How exactly will you restore this server?

Once you can precisely define the restore process, then you'll be able to verify that you have a good backup process, and that it's properly documented. Now take yourself out of the picture. Can a qualified technician look at your process and properly restore this server? If the answer is "no" or "I don't know" then you need to keep working on it.

Implementation Notes

As I mentioned in the earlier SOP on Documenting Backups, your backup documentation is primarily a narrative. It's easy, but technically precise. If you get it wrong, you'll end up over-writing a backup you need. If that happens, the restore will be troublesome.

Precision matters - a lot.

The main thing you need to do is to educate your team about your company's approach to backups (and restores), and then make sure everyone who might be involved in a restore has an opportunity to put their hands on a backup. They need to be comfortable with this so they can be successful after a disaster.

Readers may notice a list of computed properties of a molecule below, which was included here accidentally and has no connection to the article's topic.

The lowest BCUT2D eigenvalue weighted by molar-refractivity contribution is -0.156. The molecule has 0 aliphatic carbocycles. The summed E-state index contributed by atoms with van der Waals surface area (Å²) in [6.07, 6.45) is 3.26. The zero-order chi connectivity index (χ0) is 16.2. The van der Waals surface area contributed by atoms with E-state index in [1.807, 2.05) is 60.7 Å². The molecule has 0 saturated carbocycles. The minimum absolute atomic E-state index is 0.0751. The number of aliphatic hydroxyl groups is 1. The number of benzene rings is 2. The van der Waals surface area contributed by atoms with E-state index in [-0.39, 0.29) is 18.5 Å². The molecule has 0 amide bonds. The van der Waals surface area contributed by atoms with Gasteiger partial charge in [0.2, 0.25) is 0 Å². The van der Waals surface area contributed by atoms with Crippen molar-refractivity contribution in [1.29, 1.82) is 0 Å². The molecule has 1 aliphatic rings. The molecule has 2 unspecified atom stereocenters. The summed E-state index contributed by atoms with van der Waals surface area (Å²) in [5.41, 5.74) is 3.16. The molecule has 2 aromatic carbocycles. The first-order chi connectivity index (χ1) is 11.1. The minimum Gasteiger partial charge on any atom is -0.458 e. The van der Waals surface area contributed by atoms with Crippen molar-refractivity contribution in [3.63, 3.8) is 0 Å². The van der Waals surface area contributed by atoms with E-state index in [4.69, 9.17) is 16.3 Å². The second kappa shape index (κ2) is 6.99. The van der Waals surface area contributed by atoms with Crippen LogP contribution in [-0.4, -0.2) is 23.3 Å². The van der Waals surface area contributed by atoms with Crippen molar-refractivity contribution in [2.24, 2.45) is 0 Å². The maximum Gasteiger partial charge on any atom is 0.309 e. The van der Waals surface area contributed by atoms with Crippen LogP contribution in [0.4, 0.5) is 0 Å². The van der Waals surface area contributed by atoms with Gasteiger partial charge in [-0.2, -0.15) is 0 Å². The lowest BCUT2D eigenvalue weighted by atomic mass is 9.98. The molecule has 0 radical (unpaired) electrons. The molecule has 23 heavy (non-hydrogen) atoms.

You may have only one or two people on your team that would ever be involved in an emergency restore. But every technician should be involved with monthly tests and setting up backup jobs. That ensures a high level of knowledge across your team. This is literally insurance for you. If one of your technicians ever needs to make a decision about a medium to use, you want to do everything you can to make sure they make good decisions.

This kind of policy requires that everyone on the team

1) Be aware of the process

2) Practice the process

3) Correct one another's errors

4) Support one another with reminders

Your Comments Welcome.

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About this Series

SOP Friday - or Standard Operating System Friday - is a series dedicated to helping small computer consulting firms develop the right processes and procedures to create a successful and profitable consulting business.

Find out more about the series, and view the complete "table of contents" for SOP Friday at

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Next week's topic: Backups 2: Backup Philosophies and Client Communication